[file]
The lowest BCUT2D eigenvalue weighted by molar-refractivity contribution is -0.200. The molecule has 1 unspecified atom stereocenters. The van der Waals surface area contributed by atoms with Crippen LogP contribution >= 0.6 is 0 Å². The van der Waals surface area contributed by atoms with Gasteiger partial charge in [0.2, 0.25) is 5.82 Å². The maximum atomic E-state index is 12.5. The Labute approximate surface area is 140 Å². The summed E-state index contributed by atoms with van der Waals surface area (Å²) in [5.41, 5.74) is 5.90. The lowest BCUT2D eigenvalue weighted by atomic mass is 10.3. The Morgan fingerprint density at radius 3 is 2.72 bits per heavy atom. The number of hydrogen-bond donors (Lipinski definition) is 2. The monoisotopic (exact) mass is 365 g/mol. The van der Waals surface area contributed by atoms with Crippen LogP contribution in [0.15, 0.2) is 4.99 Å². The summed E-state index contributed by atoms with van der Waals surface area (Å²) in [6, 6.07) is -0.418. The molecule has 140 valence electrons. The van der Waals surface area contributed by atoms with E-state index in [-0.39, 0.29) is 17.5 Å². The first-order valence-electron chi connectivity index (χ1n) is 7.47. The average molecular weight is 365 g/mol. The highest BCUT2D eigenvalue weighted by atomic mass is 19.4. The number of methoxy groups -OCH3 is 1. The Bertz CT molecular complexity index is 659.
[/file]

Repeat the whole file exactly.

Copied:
The lowest BCUT2D eigenvalue weighted by molar-refractivity contribution is -0.200. The molecule has 1 unspecified atom stereocenters. The van der Waals surface area contributed by atoms with Crippen LogP contribution >= 0.6 is 0 Å². The van der Waals surface area contributed by atoms with Gasteiger partial charge in [0.2, 0.25) is 5.82 Å². The maximum atomic E-state index is 12.5. The Labute approximate surface area is 140 Å². The summed E-state index contributed by atoms with van der Waals surface area (Å²) in [5.41, 5.74) is 5.90. The lowest BCUT2D eigenvalue weighted by atomic mass is 10.3. The Morgan fingerprint density at radius 3 is 2.72 bits per heavy atom. The number of hydrogen-bond donors (Lipinski definition) is 2. The monoisotopic (exact) mass is 365 g/mol. The van der Waals surface area contributed by atoms with Crippen LogP contribution in [0.15, 0.2) is 4.99 Å². The summed E-state index contributed by atoms with van der Waals surface area (Å²) in [6, 6.07) is -0.418. The molecule has 140 valence electrons. The van der Waals surface area contributed by atoms with E-state index in [-0.39, 0.29) is 17.5 Å². The first-order valence-electron chi connectivity index (χ1n) is 7.47. The average molecular weight is 365 g/mol. The highest BCUT2D eigenvalue weighted by atomic mass is 19.4. The number of methoxy groups -OCH3 is 1. The Bertz CT molecular complexity index is 659.